Experiments were performed to assess the neurotoxic effects induced by prenatal acute treatment with methylmercury on cortical neurons. To this purpose, primary neuronal cultures were obtained from cerebral cortex of neonatal rats born to dams treated with methylmercury (4 and 8mg/kg by gavage) on gestational day 15, the developmental stage critical for cortical neuron proliferation. Prenatal exposure to methylmercury 8mg/kg significantly reduced cell viability and caused either apoptotic or necrotic neuronal death. Moreover, this exposure level resulted in abnormal neurite outgrowth and retraction or collapse of some neurites, caused by a dissolution of microtubules. The severe and early cortical neuron damage induced by methylmercury 8mg/kg treatment correlated with long term memory impairment, since adult rats (90 days of age) born to dams treated with this dose level showed a significant deficit in the retention performance when subjected to a passive avoidance task. Prenatal exposure to methylmercury 4mg/kg significantly increased the neuronal vulnerability to a neurotoxic insult. This was determined by measuring the increment of chromatin condensation induced by glutamate, at a concentration (30muM) able to induce an excitotoxic damage. This exposure level eliciting apoptotic death did not result in cognitive dysfunctions. In conclusion, the methylmercury-induced disruption of glutamate pathway during critical windows of brain development may interfere with cell fate and proliferation resulting in a more or less severe cortical lesions associated or not with loss of function later in life, depending on the exposure levels. Therefore, the early biochemical effects and long-term behavioral changes elicited by high methylmercury levels suggest that the developing brain is impaired in its ability to recover following toxic insult, and the initial effects on cortical neurons may lead to permanent cognitive dysfunctions.

Developmental exposure to methylmercury elicits early cell death in the cerebral cortex and long-term memory deficits in the rat.

FERRARO, Luca Nicola;TOMASINI, Maria Cristina;TANGANELLI, Sergio;ANTONELLI, Tiziana
2009

Abstract

Experiments were performed to assess the neurotoxic effects induced by prenatal acute treatment with methylmercury on cortical neurons. To this purpose, primary neuronal cultures were obtained from cerebral cortex of neonatal rats born to dams treated with methylmercury (4 and 8mg/kg by gavage) on gestational day 15, the developmental stage critical for cortical neuron proliferation. Prenatal exposure to methylmercury 8mg/kg significantly reduced cell viability and caused either apoptotic or necrotic neuronal death. Moreover, this exposure level resulted in abnormal neurite outgrowth and retraction or collapse of some neurites, caused by a dissolution of microtubules. The severe and early cortical neuron damage induced by methylmercury 8mg/kg treatment correlated with long term memory impairment, since adult rats (90 days of age) born to dams treated with this dose level showed a significant deficit in the retention performance when subjected to a passive avoidance task. Prenatal exposure to methylmercury 4mg/kg significantly increased the neuronal vulnerability to a neurotoxic insult. This was determined by measuring the increment of chromatin condensation induced by glutamate, at a concentration (30muM) able to induce an excitotoxic damage. This exposure level eliciting apoptotic death did not result in cognitive dysfunctions. In conclusion, the methylmercury-induced disruption of glutamate pathway during critical windows of brain development may interfere with cell fate and proliferation resulting in a more or less severe cortical lesions associated or not with loss of function later in life, depending on the exposure levels. Therefore, the early biochemical effects and long-term behavioral changes elicited by high methylmercury levels suggest that the developing brain is impaired in its ability to recover following toxic insult, and the initial effects on cortical neurons may lead to permanent cognitive dysfunctions.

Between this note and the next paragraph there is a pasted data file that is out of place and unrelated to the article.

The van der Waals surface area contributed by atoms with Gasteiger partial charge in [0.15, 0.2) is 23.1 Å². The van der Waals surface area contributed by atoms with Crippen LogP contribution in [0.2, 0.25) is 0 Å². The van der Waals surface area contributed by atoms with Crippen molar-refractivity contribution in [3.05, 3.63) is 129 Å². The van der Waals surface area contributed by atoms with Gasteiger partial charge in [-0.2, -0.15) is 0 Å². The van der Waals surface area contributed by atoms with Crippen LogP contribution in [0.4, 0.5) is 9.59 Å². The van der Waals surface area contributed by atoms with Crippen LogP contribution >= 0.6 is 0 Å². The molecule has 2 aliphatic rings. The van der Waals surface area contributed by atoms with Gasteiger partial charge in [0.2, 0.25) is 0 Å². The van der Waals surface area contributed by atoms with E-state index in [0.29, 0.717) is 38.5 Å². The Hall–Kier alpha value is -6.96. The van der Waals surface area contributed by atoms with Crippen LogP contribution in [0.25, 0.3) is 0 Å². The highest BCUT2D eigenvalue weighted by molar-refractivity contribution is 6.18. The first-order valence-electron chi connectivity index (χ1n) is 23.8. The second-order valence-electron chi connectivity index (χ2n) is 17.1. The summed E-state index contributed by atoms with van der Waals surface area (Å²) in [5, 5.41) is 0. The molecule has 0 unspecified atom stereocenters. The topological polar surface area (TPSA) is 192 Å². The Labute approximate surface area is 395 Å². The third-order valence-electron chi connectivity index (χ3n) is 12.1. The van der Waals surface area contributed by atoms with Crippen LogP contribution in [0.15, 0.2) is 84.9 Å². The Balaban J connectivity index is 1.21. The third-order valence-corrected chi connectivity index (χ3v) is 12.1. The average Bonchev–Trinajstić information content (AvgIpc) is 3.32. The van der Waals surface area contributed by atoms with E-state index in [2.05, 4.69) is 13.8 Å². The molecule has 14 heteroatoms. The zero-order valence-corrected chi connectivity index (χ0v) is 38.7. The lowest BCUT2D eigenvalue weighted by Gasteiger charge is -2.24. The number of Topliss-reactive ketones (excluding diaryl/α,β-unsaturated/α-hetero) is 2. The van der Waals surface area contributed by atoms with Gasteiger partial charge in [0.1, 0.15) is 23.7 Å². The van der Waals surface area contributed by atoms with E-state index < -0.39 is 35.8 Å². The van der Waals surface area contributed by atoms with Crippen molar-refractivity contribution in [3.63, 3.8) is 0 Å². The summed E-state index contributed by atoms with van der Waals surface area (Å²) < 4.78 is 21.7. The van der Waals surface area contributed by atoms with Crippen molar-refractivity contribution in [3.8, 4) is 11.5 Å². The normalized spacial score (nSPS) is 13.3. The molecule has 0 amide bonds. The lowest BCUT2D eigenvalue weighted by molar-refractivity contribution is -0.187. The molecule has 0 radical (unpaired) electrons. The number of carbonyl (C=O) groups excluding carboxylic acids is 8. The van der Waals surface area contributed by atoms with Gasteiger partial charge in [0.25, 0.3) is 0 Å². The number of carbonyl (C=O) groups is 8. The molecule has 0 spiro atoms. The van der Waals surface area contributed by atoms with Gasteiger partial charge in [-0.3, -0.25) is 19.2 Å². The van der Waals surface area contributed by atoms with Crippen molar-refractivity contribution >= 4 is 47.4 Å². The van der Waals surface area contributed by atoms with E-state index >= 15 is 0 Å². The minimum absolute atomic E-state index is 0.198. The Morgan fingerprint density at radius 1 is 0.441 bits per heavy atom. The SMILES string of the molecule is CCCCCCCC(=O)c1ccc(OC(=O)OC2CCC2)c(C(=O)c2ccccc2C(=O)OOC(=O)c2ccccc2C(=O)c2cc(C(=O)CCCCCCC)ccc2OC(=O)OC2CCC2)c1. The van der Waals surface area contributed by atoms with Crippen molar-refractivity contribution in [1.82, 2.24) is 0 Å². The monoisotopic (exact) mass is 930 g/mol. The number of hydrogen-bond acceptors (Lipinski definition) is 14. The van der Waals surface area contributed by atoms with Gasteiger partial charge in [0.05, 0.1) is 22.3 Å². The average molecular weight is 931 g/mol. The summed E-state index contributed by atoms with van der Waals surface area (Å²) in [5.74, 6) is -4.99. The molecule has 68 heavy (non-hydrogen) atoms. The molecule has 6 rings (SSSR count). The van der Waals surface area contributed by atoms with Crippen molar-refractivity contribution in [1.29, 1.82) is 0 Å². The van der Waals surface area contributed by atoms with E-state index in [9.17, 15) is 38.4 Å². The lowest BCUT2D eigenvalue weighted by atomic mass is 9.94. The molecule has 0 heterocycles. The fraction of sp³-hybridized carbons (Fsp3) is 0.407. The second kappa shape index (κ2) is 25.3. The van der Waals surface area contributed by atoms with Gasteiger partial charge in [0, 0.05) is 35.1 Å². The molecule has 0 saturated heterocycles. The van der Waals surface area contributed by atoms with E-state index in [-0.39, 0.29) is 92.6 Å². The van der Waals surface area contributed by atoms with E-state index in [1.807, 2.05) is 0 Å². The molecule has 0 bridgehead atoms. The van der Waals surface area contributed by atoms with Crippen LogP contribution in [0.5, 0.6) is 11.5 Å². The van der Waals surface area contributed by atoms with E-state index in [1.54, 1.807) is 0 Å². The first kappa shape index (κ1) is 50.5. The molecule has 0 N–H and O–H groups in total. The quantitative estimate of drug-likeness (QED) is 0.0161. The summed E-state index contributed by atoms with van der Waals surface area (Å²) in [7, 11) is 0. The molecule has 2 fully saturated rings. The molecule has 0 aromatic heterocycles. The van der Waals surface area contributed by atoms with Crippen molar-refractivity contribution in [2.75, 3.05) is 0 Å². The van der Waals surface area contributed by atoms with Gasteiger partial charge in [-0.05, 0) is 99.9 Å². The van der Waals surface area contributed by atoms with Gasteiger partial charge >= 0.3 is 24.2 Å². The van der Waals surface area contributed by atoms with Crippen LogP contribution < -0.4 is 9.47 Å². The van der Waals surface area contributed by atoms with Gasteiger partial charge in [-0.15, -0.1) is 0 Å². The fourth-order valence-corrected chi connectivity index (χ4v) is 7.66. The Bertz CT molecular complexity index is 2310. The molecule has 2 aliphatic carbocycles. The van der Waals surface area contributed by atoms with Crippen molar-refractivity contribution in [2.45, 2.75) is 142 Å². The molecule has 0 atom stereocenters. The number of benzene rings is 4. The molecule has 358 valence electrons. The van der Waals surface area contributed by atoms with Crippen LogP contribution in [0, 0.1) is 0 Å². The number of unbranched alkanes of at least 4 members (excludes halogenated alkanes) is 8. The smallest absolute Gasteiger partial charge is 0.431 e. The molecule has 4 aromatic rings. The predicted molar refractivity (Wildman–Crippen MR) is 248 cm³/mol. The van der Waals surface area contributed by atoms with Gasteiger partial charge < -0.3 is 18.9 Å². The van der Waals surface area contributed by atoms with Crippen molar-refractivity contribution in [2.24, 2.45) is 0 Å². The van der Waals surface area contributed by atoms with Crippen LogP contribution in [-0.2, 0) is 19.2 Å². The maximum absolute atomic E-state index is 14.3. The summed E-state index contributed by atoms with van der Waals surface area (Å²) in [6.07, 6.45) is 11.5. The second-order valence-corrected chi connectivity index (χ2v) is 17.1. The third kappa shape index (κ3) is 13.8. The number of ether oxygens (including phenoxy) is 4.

Ferraro, Luca Nicola; Tomasini, Maria Cristina; Tanganelli, Sergio; Mazza, R; Coluccia, A; Carratù, Mr; Gaetani, S; Cuomo, V; Antonelli, Tiziana
File in questo prodotto:
Non ci sono file associati a questo prodotto.

I documenti in IRIS sono protetti da copyright e tutti i diritti sono riservati, salvo diversa indicazione.

Utilizza questo identificativo per citare o creare un link a questo documento: https://hdl.handle.net/11392/533857
 Attenzione

Attenzione! I dati visualizzati non sono stati sottoposti a validazione da parte dell'ateneo

Citazioni
  • ???jsp.display-item.citation.pmc??? ND
  • Scopus 35
  • ???jsp.display-item.citation.isi??? 30
social impact